A better goal would be “Learn the (single) common meaning and reading of all 2,136 jōyō kanji.”

This is something that you can check in on each day to see how you are progressing. It will also allow you to know once you’ve hit the goal.

3 – Set a deadline for the goal.

The next step is to pick a timeline for hitting the goal. This can be a little tricky if you’re not sure how long it will take, but it’s still a vital piece of the process since it will determine the level of intensity that you will need to engage in on a daily basis.

It’s okay to make it a “guesstimate” to get you going. Once you’re actually in the process of working on it, you should gain a better understanding on how long it will take.


Taking all three of the above pieces, we can create a few different goals to look at. Here are some examples:

  • Become fluent in spoken Japanese in one year.
  • Learn one reading and meaning of 2,000 kanji in six months.
  • Complete the Japanese textbook you own in the next 30 days.

These goals are specific, measurable, and time bound. This is important as it will allow you to gauge your progress along the way, and especially once the time limit is up.

Sometimes it’s hard with languages to make the goal measurable. For example, what specifically does “fluent” mean? In cases like these, you might want to include a test at the end that will give you a pass/fail grade.

For example, you might say that you are fluent when you can watch Japanese anime without any subtitles and understand 95% of what’s being said.

Don’t worry too much about your goals being perfect in the beginning. Having any goals at all is better than having none.

How To Create Solid Systems From Your Goals

Once you’ve set the goal, you have to think about the daily practices that you will need to engage in to make it a reality. Let’s take a kanji example to illustrate it.

Goal: Learn a common meaning and reading of all 2,136 jōyō kanji in six months.

Working backwards from the deadline, you can see how many kanji you will need to learn each and every day. Assuming that six months is about 180 days, that breaks down to 12 kanji per day.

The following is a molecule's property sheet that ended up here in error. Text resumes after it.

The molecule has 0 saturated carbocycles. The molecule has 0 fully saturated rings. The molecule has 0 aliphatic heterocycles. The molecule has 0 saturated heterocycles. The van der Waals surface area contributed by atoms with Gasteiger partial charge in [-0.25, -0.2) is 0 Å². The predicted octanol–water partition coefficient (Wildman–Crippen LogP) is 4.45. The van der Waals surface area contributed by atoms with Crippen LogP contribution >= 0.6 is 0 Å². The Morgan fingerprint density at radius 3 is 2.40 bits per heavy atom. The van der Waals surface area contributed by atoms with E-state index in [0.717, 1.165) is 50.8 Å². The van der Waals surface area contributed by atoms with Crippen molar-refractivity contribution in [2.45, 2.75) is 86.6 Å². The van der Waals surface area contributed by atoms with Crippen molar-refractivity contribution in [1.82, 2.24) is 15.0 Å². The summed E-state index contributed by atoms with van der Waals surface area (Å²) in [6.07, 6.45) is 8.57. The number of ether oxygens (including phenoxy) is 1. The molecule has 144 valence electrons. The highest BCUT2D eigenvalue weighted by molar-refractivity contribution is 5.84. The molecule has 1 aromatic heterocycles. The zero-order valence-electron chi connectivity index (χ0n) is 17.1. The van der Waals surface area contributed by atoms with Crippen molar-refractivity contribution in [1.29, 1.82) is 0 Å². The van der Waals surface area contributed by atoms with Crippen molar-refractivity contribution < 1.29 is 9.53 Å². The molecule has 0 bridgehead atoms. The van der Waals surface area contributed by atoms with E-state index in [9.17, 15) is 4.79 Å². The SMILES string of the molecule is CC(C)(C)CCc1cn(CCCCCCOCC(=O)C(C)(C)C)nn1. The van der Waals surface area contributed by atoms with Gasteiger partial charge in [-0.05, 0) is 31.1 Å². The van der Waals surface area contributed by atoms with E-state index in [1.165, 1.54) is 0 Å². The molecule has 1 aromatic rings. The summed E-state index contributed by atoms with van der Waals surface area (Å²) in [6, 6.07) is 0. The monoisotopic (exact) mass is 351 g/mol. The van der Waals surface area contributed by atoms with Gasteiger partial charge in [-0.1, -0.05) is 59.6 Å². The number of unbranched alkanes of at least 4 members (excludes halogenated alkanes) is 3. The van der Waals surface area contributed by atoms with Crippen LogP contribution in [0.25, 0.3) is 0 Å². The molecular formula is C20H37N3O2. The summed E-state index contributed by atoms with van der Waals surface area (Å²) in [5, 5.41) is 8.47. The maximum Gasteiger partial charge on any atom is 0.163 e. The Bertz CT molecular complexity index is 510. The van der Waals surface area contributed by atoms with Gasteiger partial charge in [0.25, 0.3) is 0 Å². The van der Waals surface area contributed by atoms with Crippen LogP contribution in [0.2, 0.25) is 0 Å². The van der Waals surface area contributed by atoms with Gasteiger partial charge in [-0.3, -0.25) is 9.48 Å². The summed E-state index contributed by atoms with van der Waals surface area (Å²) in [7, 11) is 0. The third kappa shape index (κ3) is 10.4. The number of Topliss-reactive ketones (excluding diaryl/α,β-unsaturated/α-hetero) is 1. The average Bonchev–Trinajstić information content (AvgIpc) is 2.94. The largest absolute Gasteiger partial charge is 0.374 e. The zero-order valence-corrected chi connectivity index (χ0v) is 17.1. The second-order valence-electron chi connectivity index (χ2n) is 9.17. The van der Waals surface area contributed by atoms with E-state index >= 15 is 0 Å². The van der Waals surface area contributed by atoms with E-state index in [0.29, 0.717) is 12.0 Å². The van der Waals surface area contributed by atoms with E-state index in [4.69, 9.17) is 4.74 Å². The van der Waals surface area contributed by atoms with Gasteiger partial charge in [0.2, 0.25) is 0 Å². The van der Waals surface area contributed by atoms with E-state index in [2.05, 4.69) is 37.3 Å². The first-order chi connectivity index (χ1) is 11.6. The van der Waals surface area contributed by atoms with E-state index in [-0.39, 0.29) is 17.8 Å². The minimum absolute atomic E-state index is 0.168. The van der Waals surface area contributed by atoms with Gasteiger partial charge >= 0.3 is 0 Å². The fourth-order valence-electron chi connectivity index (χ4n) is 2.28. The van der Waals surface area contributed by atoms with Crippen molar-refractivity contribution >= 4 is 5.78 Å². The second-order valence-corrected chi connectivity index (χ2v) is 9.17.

What if that’s too much for you to handle? Then simply make it a longer deadline. Changing it to a year will reduce it down to six kanji per day, which is a lot easier to do for most people.

I wouldn’t go too far out on the goal if I were you though. Anything that goes over a year will most likely slip into the “someday such-and-such will happen” mentality and it will be much harder for you to stay focused on the daily work since you’ve “got so much time” for it to happen.

Remember, you want to break the goal down into something that you will be working on every single day. It’s good to have a little intensity in your life!

Play around with these two parts of setting goals, and creating daily systems for working on the goals. Eventually you should come to the right blend where you are excited for the end result (the goal) and you feel confident about the amount of work you’ll need to do for it.

Let me take a moment to talk about the two extremes of goal setting: TOO MUCH, and too little.

One of the worst things you can do is overwhelm yourself with too much work each day. This will lead to burnout and abandoning the goal altogether. If you’re not already in the habit of learning Japanese each day, then setting a goal that will require 4-hours of study is probably something you will quit within the first week

But another thing you need to worry about is setting a goal that is too low! A goal of learning just one kanji per day isn’t exciting at all (enthusiam is important for success), and this tiny amount of work will increase your total time to six years for just the jōyō kanji!